Meet The Researcher

Dr Jennifer Massey

St Vincent's Hospital, NSW

Let's get started! Tell us an interesting fact about yourself.
This is probably more embarrassing than interesting! I used to have a fairly diverse Spotify ‘most played’ list. Unfortunately with two young kids, 9 of my top 10 tracks from 2022 were derived from the Frozen 1 and 2 soundtrack. Although that is an improvement on 2021 which was dominated by the Wiggles and Play School.
What inspired you to get involved in MS research?
Neuroimmunology is a fascinating field. Its an exciting time to be working in MS with increasing understanding of the disease and available therapeutics. I believe being involved in translational research makes me a better clinician.
What do you think has been the most exciting development in MS research?
We have highly effective therapies for relapsing MS, but still lack effective symptomatic therapies for many of the issues affecting people living with MS. However, inroads in to our understanding of progressive disease should help to turn this around in the future.
Tell us about your current research project...
This work will explore the ‘hot topic’ of EBV in MS through the model of Autologous Haematopoietic Stem Cell Transplant (AHSCT).

Deep phenotyping of immune profiles of MS patients undergoing different immune therapies – of greatest interest AHSCT. This is a drastic treatment, but it offers us the potential to gain significant insights into the disease itself.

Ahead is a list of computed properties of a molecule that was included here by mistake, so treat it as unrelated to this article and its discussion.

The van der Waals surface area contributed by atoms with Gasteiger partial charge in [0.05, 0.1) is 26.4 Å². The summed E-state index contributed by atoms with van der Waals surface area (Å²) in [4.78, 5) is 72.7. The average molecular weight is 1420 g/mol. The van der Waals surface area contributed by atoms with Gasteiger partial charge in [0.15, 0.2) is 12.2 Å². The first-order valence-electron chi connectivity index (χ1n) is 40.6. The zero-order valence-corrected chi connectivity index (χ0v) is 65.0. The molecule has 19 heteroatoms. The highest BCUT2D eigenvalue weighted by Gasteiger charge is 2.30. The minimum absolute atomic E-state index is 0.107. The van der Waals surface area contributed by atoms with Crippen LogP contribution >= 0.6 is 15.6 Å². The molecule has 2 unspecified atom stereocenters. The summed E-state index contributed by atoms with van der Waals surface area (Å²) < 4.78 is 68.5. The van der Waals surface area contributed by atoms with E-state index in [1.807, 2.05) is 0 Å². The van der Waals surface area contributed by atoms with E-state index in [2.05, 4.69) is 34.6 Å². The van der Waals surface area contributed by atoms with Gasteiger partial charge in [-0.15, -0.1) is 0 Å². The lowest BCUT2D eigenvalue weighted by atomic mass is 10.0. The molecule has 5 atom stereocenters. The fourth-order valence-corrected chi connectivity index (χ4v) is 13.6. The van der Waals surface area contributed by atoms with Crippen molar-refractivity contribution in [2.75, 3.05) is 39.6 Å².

Why is your research important and how will it influence the understanding and treatment of MS?
We understand that AHSCT creates a dynamic environment that favours early EBV viral re-emergence before immune reconstitution has occurred. This scenario allows us to parse the role of EBV infection and anti-EBV immunity and its impact on MS relapse by tracking EBV viremia in relation to memory B cell reconstitution and clinical condition.

By understanding how different therapies modulate a patient’s immune system, and correlating this with clinical outcomes, we may be able to develop targeted cellular therapies in the future. My particular interest is in trying to see what the immune responses following treatment tell us about the antigenic drivers of disease.
Being in the lab is a little bit like a sanctuary from the hubbub of usual life. It’s quiet and methodical, although it can be infuriating when things don’t go to plan and I’m not inherently patient! Being a clinician with on-call requirements it can be a challenge to balance research and clinical practice, but I think that’s what adds to the enjoyment.
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Jennifer Massey